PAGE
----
Along the Air Line... 2019 - Summer, Part 6
The Air Line Trail in Eastern Connecticut - Stan Malcolm Photos

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July 15th. Another generation of White-marked Tussock Moth caterpillars (Orgyia leucostigma) is nearly mature.

 

 

A Harvestman (Arachnid Order Opiliones, Probably Leiobunum sp.).

 

 

Missing a leg and showing damage to the abdominal region. This Harvestman has had a close call.

 

 

July 16th. Hedge Bindweed (Calystegia sepium - formerly Convolvulus sepium) at the Route 207 crossing.

 

 

 

 

 

July 17th. Another White-marked Tussock Moth caterpillar (Orgyia leucostigma).

 

 

The Great Blue Heron (Ardea herodius) that hangs out in the channel at Raymond Brook Marsh. Grooming.

 

 

 

 

 

Common pose with one leg tucked up.

 

 

Same bird, same spot, 20 minutes later.

 

 

 

 

 

Buttonbush (Cephalanthus occidentalis).

 

 

Last summer I found five Cecropia Moth caterpillars feeding on it. Will have to keep an eye out for more this year.

 

 

Later, a stop at Cranberry Bog in East Hampton. Blue Vervain (Verbena hostata).

 

 

 

 

 

One of a dozen Canada Geese (Branta canadensis) relaxing on the shore.

 

 

 

 

 

 

 

 

 

 

 

A few minutes later eight more dropped it - with much honking from birds on the ground and in the air.

 

 

 

 

 

 

 

 

Sweet Pea (Lathyrus odoratus).

 

 

 

 

 

 

 

 

A Skipper (Family Hesperididae), possibly the Northern Broken Dash (Wallengrenia egeremet) on Swamp Milkweed (Asclepias incarnata).

 

 

Fragrant Water-lilies (Nymphaea odorata).

 

 

 

 

 

 

 

 

Stargrass (Hypoxia hirsuta). "Hirsuta" probably for the hairy leaves, stems, and buds.

 

 

Final stop heading west from downtown East Hampton. Female Black Swallowtail (Papilio polyxenes).

 

 

Just one plant with these unusual flowers. Guessing that it's an "escaped" ornamental.

 

 

Look at all the glandular hairs.

 

 

 

 

 

July 18th Addendum. I went back this morning and found yesterday's flowers fully open - along with two more plants that I'd overlooked.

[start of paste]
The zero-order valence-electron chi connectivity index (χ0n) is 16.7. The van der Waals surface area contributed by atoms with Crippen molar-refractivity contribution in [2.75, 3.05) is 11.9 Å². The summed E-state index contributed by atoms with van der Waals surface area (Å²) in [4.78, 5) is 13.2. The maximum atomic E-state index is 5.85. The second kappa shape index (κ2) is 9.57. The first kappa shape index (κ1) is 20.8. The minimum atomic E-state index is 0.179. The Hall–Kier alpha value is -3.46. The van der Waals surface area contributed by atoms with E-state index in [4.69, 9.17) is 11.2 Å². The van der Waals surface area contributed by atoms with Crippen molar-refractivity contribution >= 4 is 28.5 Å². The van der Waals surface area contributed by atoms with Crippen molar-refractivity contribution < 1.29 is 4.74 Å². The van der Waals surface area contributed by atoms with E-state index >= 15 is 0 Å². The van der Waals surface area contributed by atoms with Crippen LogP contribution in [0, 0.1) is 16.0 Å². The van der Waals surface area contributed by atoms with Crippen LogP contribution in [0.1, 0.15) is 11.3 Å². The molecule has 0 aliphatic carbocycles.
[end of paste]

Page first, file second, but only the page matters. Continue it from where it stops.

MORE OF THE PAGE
With many thanks to Doctors Sarah Taylor and Greg Anderson at UConn, I have an ID. They're Moth Mullein (Verbascum blattaria). Not an escaped ornamental as I'd guessed.

 

 

The GoBotany website (https://gobotany.nativeplanttrust.org/species/verbascum/blattaria/?pile=alternate-remaining-non-monocots) writes, "Moth mullein is an introduced biennial weed of dry disturbed areas, with large white or yellow flowers."

 

 

The leaves lower on the stem were somewhat arrowhead-shaped and arise below the developing fruits.

 

 

A little further west, another plant that I think is an escaped ornamental.

 

 

Sure enough, it's sold as Lamiastrum galeobdelon 'Variegatum" and has yellow flowers at some point.

 

 

Pokeweed (Phytolacca americana) is blooming.

 

 

Soon the flowers will give way to purple-black berries.

 

 

Enchanter's Nightshade (Circaea quadrisulcata) started blooming a month ago. Note the velcro-like hooks on the green developing seed pod under each flower.

 

 

Those seed pods are maturing fast and will soon be sticking to our shoes, socks, legs, and pets.

 

 

July 18th. Great Blue Heron (Ardea herodius) in deeper water than usual.

 

 

 

 

 

 

 

 

Eastern Kingbird (Tyrannus tyrannus).

 

 

Pickerelweed (Pontederia cordata).

 

 

Bees like it.

 

 

Spotted Joe-Pye-weed (Eupatorium maculatum).

 

 

Green-striped Mapleworm, caterpillar of the Rosy Maple Moth (Dryocampa rubicunda).

 

 

(The moth looks like this.)

 

 

I placed the caterpillar back on a maple leaf petiole, though it may have been on the ground looking for a place to pupate underground.

 

 

These caterpillars have skin much tougher than that of any other moth or butterfly.

 

 

An ornamental Day-lily (Hemerocallis fulva) at the Route 85 trailhead.